Pedro Almodovar is a cinematic master. Films like “Volver” and “Talk to Her” exemplify an artful approach to moviemaking and delight in presenting fantastical takes on otherwise ordinary people that make them come magnificently alive. His latest film is a similarly breathtaking journey with colors that pop and performances that wow. Even more spectacular is the fact that Almodovar’s new film centers on a screenwriter who’s able to live two lives by harking back to the past and penning a new future for himself through which to live vicariously.

“Broken Embraces” is the story of blind author Harry Caine, who is working on a new script with the assistance of his manager Judit and her dutiful son Diego. Harry has a wild imagination, and his skill and experience help to make his conceived stories all the more intriguing and marvelous. It soon becomes clear that Harry has a far more interesting past behind him, one full of splendor and incredible personalities. The film is entirely intriguing and entertaining up until the point that Harry begins to recount tales of his former life to Diego, and the historical trip makes the film glisten and glow even more.

Harry’s secrets shouldn’t be spilled in any sort of detail, but what’s generally important and notable about them is that they involve making a film. The star of said film is Lena, portrayed by Almodovar regular Penelope Cruz. Almodovar clearly adores the vivacious Cruz, and her initial entrance frames her as nothing less than a queen. Every time she appears on screen, the camera stays on her and tracks her every move, equating the smallest flutter of her eyelashes as a thing of beauty. Almodovar loves Cruz, and he treats her with the utmost respect and lavishes her with screen time and elegant shots. It’s an extraordinarily effective way of enhancing her performance.

Cruz’s acting needs no enhancing, of course. She’s at her best in her native language, and this performance is easily as good as, if not better than, her astonishing turn in “Volver.” Lluis Homar is dry, sarcastic, funny, and ultimately terrifically sympathetic as Harry Caine, and Blanca Portillo stands out among the supporting cast as the eternally loyal and self-sacrificing Judit. Jose Luis Gomez commands the screen in his role as enormously successful businessman and producer Ernesto Martel, and the extreme reactions he displays on his stony face are remarkable. The cast as a whole works together in the most amazing way, and there’s not a weak link to be found.

Almodovar’s singular vision presents absorbing characters he clearly finds interesting, and the amount of emotion and personality he imbues them all with is splendid. Almodovar casts a magical spell over his stories and his characters that makes them impossible to resist and essential to follow. This film seems especially personal for the auteur, as Caine espouses a love for cinema and yearning to produce meaningful narratives and finished products. It’s an excellent way for Almodovar to become a true part of his work, and it’s clear that he has something incredibly worthwhile to share about a medium in which he’s so experienced and has so much to offer.

A-

Thursday, November 19, 2009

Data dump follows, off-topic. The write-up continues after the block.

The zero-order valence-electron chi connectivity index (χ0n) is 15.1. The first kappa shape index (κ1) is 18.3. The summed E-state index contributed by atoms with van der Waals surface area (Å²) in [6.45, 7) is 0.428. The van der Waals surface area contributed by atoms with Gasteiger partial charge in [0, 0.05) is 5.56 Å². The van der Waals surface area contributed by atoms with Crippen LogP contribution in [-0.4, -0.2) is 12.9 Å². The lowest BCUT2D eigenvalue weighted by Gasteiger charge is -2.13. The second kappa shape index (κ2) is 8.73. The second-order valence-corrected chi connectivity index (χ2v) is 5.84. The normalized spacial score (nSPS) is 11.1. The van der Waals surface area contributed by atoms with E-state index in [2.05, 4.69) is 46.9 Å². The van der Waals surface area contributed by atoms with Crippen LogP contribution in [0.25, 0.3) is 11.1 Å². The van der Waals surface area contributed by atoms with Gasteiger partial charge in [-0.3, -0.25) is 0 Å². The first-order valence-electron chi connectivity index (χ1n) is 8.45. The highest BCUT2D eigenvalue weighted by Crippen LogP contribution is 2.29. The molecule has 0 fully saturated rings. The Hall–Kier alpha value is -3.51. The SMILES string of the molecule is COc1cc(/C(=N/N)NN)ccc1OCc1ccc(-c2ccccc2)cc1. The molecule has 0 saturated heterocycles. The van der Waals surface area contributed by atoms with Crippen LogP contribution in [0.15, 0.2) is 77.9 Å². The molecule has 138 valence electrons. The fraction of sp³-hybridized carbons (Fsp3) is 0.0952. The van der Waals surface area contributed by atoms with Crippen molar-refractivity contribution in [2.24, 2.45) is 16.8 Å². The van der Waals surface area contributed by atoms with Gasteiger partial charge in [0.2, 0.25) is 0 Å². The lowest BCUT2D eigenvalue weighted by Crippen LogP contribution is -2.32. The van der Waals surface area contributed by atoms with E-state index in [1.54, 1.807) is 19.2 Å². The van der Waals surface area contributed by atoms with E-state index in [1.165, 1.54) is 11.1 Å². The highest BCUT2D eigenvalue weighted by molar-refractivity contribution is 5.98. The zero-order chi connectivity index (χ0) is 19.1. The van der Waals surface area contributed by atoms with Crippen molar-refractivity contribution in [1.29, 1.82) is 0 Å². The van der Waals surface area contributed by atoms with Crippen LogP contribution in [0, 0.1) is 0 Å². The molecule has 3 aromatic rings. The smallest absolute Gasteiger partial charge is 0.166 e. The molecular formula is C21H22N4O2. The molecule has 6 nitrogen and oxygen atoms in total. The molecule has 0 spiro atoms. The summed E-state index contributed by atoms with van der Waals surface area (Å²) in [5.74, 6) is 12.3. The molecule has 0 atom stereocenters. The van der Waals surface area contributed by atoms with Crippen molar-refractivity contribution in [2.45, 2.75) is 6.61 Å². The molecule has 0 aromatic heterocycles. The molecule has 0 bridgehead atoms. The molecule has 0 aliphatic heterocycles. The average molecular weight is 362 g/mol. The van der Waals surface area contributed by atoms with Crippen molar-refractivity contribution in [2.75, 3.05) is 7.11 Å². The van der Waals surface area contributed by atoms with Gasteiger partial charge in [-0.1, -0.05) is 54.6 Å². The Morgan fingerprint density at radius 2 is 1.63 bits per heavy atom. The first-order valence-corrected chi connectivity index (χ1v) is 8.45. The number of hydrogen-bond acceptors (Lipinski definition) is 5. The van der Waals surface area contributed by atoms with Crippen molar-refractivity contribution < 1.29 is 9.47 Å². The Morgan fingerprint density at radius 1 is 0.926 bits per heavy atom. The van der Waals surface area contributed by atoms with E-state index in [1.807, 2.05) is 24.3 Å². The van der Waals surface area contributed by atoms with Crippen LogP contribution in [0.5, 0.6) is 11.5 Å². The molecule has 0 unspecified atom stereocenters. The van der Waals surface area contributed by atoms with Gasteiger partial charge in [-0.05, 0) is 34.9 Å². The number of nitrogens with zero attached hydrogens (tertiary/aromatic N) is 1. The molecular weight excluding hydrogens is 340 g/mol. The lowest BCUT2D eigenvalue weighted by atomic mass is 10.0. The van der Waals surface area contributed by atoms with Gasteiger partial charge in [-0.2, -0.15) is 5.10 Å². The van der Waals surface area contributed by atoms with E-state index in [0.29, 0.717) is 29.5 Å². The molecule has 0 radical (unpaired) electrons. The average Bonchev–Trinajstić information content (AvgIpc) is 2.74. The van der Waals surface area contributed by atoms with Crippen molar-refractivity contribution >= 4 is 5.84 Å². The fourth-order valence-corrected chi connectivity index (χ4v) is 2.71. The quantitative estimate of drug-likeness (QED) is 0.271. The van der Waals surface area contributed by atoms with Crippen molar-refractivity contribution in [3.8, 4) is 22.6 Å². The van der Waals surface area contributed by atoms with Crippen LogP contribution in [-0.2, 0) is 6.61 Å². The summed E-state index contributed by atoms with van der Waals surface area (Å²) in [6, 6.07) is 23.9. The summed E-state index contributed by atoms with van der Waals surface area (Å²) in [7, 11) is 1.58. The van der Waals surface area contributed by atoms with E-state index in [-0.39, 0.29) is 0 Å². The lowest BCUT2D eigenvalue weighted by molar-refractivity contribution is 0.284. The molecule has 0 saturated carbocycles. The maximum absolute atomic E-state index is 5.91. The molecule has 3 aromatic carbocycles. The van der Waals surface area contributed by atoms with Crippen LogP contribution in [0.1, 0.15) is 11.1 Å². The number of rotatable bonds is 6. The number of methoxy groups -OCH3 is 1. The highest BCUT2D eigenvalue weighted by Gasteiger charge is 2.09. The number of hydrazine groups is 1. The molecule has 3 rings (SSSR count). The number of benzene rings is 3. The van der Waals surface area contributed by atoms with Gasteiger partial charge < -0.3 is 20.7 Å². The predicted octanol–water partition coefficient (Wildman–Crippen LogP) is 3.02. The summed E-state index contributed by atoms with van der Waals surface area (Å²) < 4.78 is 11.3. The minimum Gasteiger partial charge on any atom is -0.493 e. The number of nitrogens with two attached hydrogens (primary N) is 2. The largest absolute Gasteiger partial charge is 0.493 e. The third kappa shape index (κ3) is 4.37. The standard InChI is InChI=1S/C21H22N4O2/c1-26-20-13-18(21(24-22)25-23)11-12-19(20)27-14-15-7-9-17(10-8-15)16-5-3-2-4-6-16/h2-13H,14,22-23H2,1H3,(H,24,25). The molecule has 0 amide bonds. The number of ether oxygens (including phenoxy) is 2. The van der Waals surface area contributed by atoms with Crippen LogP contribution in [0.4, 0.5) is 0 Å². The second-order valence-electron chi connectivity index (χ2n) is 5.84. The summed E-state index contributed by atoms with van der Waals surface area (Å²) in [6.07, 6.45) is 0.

Thursday Romantic Comedy Classic

Welcome to a new weekly feature here at Movies with Abe, Thursday Romantic Comedy Classic. I’m taking a course called The Romantic Comedy where we’re charting the history and development of romantic comedies from the 1920s to the present. We’ll be watching some pretty iconic films, some of which I haven’t seen before. Each week, I’ll be providing a short review of one romantic comedy classic from the annals of history.

When Harry Met Sally
Directed by Rob Reiner
Released July 21, 1989

After several weeks of what might not be obviously classified as romantic comedies (“Victor Victoria” and “Fast Times at Ridgemont High”), we’ve arrived at one of the most celebrated romantic comedies of all time, akin to “Annie Hall” for what it unarguably contributed to the genre. The pairing of Billy Crystal and Meg Ryan is what really makes it sparkle, and it’s strange to think that neither of them are doing much these days. Crystal’s last live-action film was “Analyze That” way back in 2002, while Meg Ryan hasn’t made a good film since “Kate and Leopold” in 2001 (but watch out for her newest film, “Serious Moonlight,” which is quite interesting, and look for a review the first weekend of December). In any case, forget the present and hark back to the wonder of 1989, when these two met, bickered, became friends, and considered becoming more than friends. There are so many magnificent moments in this film, and it’s Harry’s decided code of how things work and Sally’s outright rejection of those standards that makes it gel so wonderfully. Crystal is charming and hilarious, but this is also Ryan’s greatest role, setting the golden standard for romantic comedy leading ladies, including her future performances in “Sleepless in Seattle” and “You’ve Got Mail.” Her famous scene in Katz’s Deli is perhaps the most memorable, but every minute of this film is purely delightful. Carrie Fisher and Bruno Kirby are fun in supporting roles, and the film’s repeated vignettes of older couples talking about how they got together is fantastic. Its setting in New York City and the chance encounters the Big Apple allows for are wondrous, and the multiple “first” meetings between Harry and Sally are all marvelous. There’s really little not to like in this terrific film that can easily be deemed the romantic comedy.